I constantly need high-quality versions of program icons. They help me not just when I’m writing tips here, but also when I’m sending my tech-challenged friend (let’s call him Ernie) directions on how to navigate around his Mac. It’s pretty easy to extract them, pop the suckers into Preview, and then manipulate them any way you want from there. As a Super-Mega Bonus Tip™, I might even be persuaded to talk about a feature in Preview that you probably don’t know about. You’ll just have to come in to see, won’t you? We can deal with “Ernie” later.
There are several ways to begin, so let’s give ‘em a try. The easiest is to just Command-click one of the programs in the Dock, as doing that shows the application in the Finder rather than just opening it. You can also search for the name of your application in Spotlight and then Command-click on the result, which does the exact same thing. If you don’t like those ways, though, you can always right-click the program’s Dock icon and choose Options > Show in Finder. Hey, it’s the long way around, but who am I to judge? At least it wouldn’t take as long as searching through your Applications folder.
The next piece of our weird puzzle is to copy your selection to your clipboard, so either hit the typical Command-C keyboard shortcut (make sure the correct application is highlighted in blue!) or right-click on the program and choose “Copy [name of application].”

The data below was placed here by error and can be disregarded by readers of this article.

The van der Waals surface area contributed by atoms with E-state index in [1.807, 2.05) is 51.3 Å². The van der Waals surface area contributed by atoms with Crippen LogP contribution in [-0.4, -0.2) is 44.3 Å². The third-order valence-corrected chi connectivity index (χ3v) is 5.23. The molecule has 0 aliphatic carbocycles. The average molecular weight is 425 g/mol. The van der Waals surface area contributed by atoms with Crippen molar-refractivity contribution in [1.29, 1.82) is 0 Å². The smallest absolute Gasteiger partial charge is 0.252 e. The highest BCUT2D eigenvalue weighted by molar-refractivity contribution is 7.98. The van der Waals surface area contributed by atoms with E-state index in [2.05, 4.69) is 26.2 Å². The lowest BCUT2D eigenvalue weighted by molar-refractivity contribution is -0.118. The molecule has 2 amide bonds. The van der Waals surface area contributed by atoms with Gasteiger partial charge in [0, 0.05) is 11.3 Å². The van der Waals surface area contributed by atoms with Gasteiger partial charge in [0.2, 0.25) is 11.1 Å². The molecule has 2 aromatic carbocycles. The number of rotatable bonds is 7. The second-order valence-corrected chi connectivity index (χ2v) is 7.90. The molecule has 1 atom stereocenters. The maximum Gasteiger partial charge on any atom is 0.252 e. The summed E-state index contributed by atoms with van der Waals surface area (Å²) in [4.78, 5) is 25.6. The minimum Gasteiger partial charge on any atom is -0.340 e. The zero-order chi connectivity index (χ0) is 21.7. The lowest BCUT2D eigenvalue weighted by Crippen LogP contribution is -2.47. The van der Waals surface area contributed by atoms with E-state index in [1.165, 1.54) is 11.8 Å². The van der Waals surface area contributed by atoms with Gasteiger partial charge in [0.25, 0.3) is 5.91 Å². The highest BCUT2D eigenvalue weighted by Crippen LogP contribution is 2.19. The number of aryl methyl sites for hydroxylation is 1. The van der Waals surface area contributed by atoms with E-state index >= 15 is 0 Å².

OK, so it’s on your clipboard. Now what? Let’s move along to the Preview portion of our fun and games. So open Preview and either hit Command-N or choose the menu item File > New from Clipboard.
Then the icons for your application appear in all their glory (and in different sizes, so you can pick what works best for you).
Extracting one size of the icon is simple, too. Just click on your preferred size so that it’s highlighted, and then hit Command-C or choose Edit > Copy. If you repeat the File > New from Clipboard command, you’ll have a brand-new document with only your solo icon in it. You can then use Preview to export it into another format or annotate it any way you need to.
As an aside, this “New from Clipboard” function is quite handy—I use it all of the time. You need to edit an image from the Web or from an e-mail and don’t want to go to the trouble of saving it out first? Easy as pie. Just right-click on the picture and choose “Copy,” and then follow the directions above for opening it in Preview.
So the next time your “Ernie” contacts you and needs to know which program to use to access his e-mail, you’ll be able to help. It’s much easier to point people exactly toward what you mean using images rather than saying “Click on the blue postage stamp with the bird on it.” Unless you’re billing for your time, that is. In that case, feel free to write it all out. Type slowly, too.